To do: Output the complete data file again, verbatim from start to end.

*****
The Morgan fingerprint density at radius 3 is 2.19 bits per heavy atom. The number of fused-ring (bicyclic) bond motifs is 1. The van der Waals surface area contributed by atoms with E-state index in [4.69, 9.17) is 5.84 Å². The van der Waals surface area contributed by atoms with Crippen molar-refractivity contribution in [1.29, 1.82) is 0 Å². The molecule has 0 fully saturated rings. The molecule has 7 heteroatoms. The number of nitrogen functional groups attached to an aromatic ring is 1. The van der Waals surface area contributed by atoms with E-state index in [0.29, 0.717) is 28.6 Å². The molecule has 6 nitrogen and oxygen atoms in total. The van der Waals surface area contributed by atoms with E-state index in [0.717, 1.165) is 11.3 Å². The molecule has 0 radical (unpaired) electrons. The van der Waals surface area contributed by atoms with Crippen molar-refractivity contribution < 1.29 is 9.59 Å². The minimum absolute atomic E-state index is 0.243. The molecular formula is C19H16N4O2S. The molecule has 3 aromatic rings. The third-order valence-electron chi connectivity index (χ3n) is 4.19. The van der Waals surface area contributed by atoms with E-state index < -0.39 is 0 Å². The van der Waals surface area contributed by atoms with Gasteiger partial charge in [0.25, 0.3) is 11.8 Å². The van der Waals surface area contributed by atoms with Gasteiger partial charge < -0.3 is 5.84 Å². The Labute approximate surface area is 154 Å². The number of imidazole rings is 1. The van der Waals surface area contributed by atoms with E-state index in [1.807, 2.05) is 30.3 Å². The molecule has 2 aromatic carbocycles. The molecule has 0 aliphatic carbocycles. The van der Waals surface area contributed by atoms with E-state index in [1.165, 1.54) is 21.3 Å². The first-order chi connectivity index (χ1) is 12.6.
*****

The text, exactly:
The Morgan fingerprint density at radius 3 is 2.19 bits per heavy atom. The number of fused-ring (bicyclic) bond motifs is 1. The van der Waals surface area contributed by atoms with E-state index in [4.69, 9.17) is 5.84 Å². The van der Waals surface area contributed by atoms with Crippen molar-refractivity contribution in [1.29, 1.82) is 0 Å². The molecule has 0 fully saturated rings. The molecule has 7 heteroatoms. The number of nitrogen functional groups attached to an aromatic ring is 1. The van der Waals surface area contributed by atoms with E-state index in [0.29, 0.717) is 28.6 Å². The molecule has 6 nitrogen and oxygen atoms in total. The van der Waals surface area contributed by atoms with E-state index in [0.717, 1.165) is 11.3 Å². The molecule has 0 radical (unpaired) electrons. The van der Waals surface area contributed by atoms with Crippen molar-refractivity contribution < 1.29 is 9.59 Å². The minimum absolute atomic E-state index is 0.243. The molecular formula is C19H16N4O2S. The molecule has 3 aromatic rings. The third-order valence-electron chi connectivity index (χ3n) is 4.19. The van der Waals surface area contributed by atoms with E-state index < -0.39 is 0 Å². The van der Waals surface area contributed by atoms with Gasteiger partial charge in [0.25, 0.3) is 11.8 Å². The van der Waals surface area contributed by atoms with Gasteiger partial charge < -0.3 is 5.84 Å². The Labute approximate surface area is 154 Å². The number of imidazole rings is 1. The van der Waals surface area contributed by atoms with E-state index in [1.807, 2.05) is 30.3 Å². The molecule has 2 aromatic carbocycles. The molecule has 0 aliphatic carbocycles. The van der Waals surface area contributed by atoms with E-state index in [1.165, 1.54) is 21.3 Å². The first-order chi connectivity index (χ1) is 12.6.